"Bulgaria -- Land of Folklore" Bulgaria by drolkar
Bulgaria Travel Guide: 6,016 reviews and 17,464 photos
During Communist times, Bulgaria was known in the eastern bloc for its Black Sea resorts and rich folkloric culture -- most notably, folk dances and singing.
Bulgaria's history can be traced back to the Thracians, who were described with amazement by Herotodus in 450 BC for their gold work (the "Thracian Treasure"), ecstatic religion celebrating gods linked to Dionysus, the Greek god of wine, and fire dance ("Nestinarstvo"). The ancient fire dance tradition lives on in the folk dance performances of today, which often include performers dancing with bare feet on hot coals!
Greek, Persian and Macedonian influences came to bear over the succeeding centuries, but from the 5th century onwards Bulgaria's population was dominated by Slavic peoples. These Slavs later merged with warlike "Bulgar" nomads from Central Asia. Bulgaria grew into Europe's main center of Slavonic culture and literacy with the creation of the Cyrillic alphabet by two southern Slavic missionaries, Cyril and Methodius. The Slavic language that they created was even recognized by the Vatican as the fourth official language of the church.
In 1185 the Second Bulgarian Kingdom was proclaimed in the city of Veliko Turnovo on the occasion of a successful popular uprising against Byzantium, and this period is considered to be an ideal one in Bulgarian history from a cultural standpoint. Bulgaria's borders were its largest ever during this 100-year period, stretching from the Black Sea in the east to the Adriatic Sea in the west, and from the Aegean Sea in the south up to the Carpathian Mountains in present-day Romania. This era of Bulgarian prosperity was interrupted, however, by the arrival of first the Mongols and then the Ottoman Turks, whose rule lasted up until Bulgaria's Liberation in 1878 and the consequent Unification of the country (1880).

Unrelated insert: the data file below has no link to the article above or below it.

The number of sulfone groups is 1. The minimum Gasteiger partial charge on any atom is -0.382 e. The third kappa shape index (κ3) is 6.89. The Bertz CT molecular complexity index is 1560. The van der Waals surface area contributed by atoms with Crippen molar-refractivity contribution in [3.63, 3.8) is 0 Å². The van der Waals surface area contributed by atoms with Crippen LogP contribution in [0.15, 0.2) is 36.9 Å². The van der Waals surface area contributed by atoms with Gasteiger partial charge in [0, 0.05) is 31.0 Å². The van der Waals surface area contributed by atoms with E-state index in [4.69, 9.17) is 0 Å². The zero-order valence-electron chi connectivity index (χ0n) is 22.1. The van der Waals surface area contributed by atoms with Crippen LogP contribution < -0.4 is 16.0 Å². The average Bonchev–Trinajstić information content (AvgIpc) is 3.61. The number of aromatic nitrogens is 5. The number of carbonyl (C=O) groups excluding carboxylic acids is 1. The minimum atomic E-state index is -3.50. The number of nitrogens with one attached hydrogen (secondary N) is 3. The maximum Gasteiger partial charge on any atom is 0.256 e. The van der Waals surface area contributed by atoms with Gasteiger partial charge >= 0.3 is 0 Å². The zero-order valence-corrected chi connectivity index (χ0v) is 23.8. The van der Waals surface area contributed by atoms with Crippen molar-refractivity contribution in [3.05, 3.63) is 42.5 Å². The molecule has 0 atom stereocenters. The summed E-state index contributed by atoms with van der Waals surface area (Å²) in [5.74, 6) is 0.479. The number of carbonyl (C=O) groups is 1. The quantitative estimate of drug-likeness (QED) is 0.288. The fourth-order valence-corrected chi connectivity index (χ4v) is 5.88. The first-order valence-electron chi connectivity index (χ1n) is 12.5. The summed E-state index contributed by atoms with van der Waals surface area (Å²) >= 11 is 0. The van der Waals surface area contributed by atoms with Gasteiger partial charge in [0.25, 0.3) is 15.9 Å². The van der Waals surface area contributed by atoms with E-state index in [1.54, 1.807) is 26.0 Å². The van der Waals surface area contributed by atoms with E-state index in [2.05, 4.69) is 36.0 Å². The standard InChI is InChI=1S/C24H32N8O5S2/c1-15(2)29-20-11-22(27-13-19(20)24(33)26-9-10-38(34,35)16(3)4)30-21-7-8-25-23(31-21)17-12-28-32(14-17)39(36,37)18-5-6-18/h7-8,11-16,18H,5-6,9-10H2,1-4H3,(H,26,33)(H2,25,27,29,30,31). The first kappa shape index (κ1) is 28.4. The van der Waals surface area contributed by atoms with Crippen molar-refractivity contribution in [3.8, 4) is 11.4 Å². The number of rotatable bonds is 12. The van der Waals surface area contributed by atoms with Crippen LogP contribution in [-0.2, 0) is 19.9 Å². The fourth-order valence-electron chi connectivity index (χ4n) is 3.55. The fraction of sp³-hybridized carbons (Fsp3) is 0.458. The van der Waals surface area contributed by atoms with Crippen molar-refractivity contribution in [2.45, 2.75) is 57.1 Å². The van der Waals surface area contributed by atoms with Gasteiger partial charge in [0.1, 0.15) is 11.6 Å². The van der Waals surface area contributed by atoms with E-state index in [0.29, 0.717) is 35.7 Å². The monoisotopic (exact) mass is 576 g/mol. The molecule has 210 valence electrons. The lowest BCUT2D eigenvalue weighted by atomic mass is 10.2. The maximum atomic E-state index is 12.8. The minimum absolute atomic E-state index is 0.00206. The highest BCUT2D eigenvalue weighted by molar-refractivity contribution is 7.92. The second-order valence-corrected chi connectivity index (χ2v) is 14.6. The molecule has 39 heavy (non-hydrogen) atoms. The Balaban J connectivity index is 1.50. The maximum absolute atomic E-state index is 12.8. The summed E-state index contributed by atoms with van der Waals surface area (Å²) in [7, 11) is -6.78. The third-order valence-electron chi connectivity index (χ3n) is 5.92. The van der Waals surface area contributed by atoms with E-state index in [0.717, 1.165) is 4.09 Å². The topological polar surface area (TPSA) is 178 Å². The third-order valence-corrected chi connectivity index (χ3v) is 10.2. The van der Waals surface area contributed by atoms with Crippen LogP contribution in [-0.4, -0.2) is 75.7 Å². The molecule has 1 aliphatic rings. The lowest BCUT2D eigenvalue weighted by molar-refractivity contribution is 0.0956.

The time that elapsed between Bulgarian independence in 1880 and World War II was characterized by intense intrigue on the Balkan Peninsula -- namely, the Balkan War and World War I. During the Second World War, Bulgaria under Tsar Boris succeeded in saving its entire Jewish population from the Nazis, as well as helping other countries' Jews to escape.
Post-World War II, Bulgaria became a member of the communist bloc, and was considered to be the Soviet satellite closest to the Kremlin. The falling of the Iron Curtain has now provided us in the West with a new and rare opportunity to explore Bulgaria, with its culture that is thousands of years old.
<b>Update as of July 2001 !!</b> Bulgaria has now become the first (and only) Eastern European nation to welcome back its pre-Communist monarch... as <b>Prime Minister</b>! It will be interesting indeed to follow the development of events there with <b>Simeon Saxe-Coburg</b>...
For more information about Bulgarian events in various major U.S. cities and links to Bulgaria-related sites, visit... more travel advice
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